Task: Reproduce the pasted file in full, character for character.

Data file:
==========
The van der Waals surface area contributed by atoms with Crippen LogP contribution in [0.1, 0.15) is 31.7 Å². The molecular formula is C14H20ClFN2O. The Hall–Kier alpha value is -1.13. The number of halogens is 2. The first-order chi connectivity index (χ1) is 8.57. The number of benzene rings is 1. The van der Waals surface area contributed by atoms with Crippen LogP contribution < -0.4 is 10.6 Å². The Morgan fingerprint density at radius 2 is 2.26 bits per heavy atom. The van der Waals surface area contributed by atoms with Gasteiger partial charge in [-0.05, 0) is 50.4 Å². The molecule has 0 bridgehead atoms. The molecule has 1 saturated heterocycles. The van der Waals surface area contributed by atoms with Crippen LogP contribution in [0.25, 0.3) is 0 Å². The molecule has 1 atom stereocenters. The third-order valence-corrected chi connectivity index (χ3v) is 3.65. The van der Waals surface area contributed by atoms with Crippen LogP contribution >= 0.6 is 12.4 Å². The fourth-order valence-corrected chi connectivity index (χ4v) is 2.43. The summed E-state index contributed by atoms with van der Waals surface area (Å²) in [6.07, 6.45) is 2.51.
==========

The van der Waals surface area contributed by atoms with Crippen LogP contribution in [0.1, 0.15) is 31.7 Å². The molecular formula is C14H20ClFN2O. The Hall–Kier alpha value is -1.13. The number of halogens is 2. The first-order chi connectivity index (χ1) is 8.57. The number of benzene rings is 1. The van der Waals surface area contributed by atoms with Crippen LogP contribution < -0.4 is 10.6 Å². The Morgan fingerprint density at radius 2 is 2.26 bits per heavy atom. The van der Waals surface area contributed by atoms with Gasteiger partial charge in [-0.05, 0) is 50.4 Å². The molecule has 0 bridgehead atoms. The molecule has 1 saturated heterocycles. The van der Waals surface area contributed by atoms with Crippen LogP contribution in [0.25, 0.3) is 0 Å². The molecule has 1 atom stereocenters. The third-order valence-corrected chi connectivity index (χ3v) is 3.65. The van der Waals surface area contributed by atoms with Crippen LogP contribution >= 0.6 is 12.4 Å². The fourth-order valence-corrected chi connectivity index (χ4v) is 2.43. The summed E-state index contributed by atoms with van der Waals surface area (Å²) in [6.07, 6.45) is 2.51.